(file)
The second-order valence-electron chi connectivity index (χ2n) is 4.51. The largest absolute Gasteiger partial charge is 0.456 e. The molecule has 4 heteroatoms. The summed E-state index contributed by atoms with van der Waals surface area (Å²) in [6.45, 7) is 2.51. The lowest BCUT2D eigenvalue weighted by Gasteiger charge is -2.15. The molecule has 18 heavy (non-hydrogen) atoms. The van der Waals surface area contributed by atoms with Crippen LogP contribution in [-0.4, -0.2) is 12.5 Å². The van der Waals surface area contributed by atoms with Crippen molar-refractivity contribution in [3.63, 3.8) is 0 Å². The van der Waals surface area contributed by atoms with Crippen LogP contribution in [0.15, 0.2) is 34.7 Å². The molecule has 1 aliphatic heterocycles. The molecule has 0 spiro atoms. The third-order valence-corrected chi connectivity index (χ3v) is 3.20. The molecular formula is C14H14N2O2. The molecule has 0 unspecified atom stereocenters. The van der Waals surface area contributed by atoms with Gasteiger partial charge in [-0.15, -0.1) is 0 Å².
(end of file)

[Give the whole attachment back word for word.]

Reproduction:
The second-order valence-electron chi connectivity index (χ2n) is 4.51. The largest absolute Gasteiger partial charge is 0.456 e. The molecule has 4 heteroatoms. The summed E-state index contributed by atoms with van der Waals surface area (Å²) in [6.45, 7) is 2.51. The lowest BCUT2D eigenvalue weighted by Gasteiger charge is -2.15. The molecule has 18 heavy (non-hydrogen) atoms. The van der Waals surface area contributed by atoms with Crippen LogP contribution in [-0.4, -0.2) is 12.5 Å². The van der Waals surface area contributed by atoms with Crippen molar-refractivity contribution in [3.63, 3.8) is 0 Å². The van der Waals surface area contributed by atoms with Crippen LogP contribution in [0.15, 0.2) is 34.7 Å². The molecule has 1 aliphatic heterocycles. The molecule has 0 spiro atoms. The third-order valence-corrected chi connectivity index (χ3v) is 3.20. The molecular formula is C14H14N2O2. The molecule has 0 unspecified atom stereocenters. The van der Waals surface area contributed by atoms with Gasteiger partial charge in [-0.15, -0.1) is 0 Å².